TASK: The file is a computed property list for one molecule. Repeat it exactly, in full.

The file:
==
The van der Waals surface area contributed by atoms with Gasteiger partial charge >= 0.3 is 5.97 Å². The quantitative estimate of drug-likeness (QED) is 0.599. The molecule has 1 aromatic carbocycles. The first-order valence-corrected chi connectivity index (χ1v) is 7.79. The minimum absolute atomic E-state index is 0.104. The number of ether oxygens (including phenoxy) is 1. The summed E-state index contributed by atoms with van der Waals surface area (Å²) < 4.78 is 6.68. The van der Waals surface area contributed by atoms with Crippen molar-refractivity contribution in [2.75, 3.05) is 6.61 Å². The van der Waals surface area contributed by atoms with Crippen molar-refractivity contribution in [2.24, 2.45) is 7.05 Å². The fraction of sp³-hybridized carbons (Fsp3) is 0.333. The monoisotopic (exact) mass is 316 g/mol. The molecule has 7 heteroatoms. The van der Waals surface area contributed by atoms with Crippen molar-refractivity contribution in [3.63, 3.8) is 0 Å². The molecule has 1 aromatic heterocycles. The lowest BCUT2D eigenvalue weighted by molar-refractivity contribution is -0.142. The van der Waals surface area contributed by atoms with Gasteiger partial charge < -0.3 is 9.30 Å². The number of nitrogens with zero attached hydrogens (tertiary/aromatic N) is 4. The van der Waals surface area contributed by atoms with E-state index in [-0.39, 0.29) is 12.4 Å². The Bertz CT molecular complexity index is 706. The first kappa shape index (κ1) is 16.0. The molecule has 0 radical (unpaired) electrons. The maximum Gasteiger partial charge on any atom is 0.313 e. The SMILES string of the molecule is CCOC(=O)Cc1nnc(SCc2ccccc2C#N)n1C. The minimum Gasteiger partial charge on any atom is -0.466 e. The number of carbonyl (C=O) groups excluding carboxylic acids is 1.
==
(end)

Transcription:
The van der Waals surface area contributed by atoms with Gasteiger partial charge >= 0.3 is 5.97 Å². The quantitative estimate of drug-likeness (QED) is 0.599. The molecule has 1 aromatic carbocycles. The first-order valence-corrected chi connectivity index (χ1v) is 7.79. The minimum absolute atomic E-state index is 0.104. The number of ether oxygens (including phenoxy) is 1. The summed E-state index contributed by atoms with van der Waals surface area (Å²) < 4.78 is 6.68. The van der Waals surface area contributed by atoms with Crippen molar-refractivity contribution in [2.75, 3.05) is 6.61 Å². The van der Waals surface area contributed by atoms with Crippen molar-refractivity contribution in [2.24, 2.45) is 7.05 Å². The fraction of sp³-hybridized carbons (Fsp3) is 0.333. The monoisotopic (exact) mass is 316 g/mol. The molecule has 7 heteroatoms. The van der Waals surface area contributed by atoms with Crippen molar-refractivity contribution in [3.63, 3.8) is 0 Å². The molecule has 1 aromatic heterocycles. The lowest BCUT2D eigenvalue weighted by molar-refractivity contribution is -0.142. The van der Waals surface area contributed by atoms with Gasteiger partial charge < -0.3 is 9.30 Å². The number of nitrogens with zero attached hydrogens (tertiary/aromatic N) is 4. The van der Waals surface area contributed by atoms with E-state index in [-0.39, 0.29) is 12.4 Å². The Bertz CT molecular complexity index is 706. The first kappa shape index (κ1) is 16.0. The molecule has 0 radical (unpaired) electrons. The maximum Gasteiger partial charge on any atom is 0.313 e. The SMILES string of the molecule is CCOC(=O)Cc1nnc(SCc2ccccc2C#N)n1C. The minimum Gasteiger partial charge on any atom is -0.466 e. The number of carbonyl (C=O) groups excluding carboxylic acids is 1.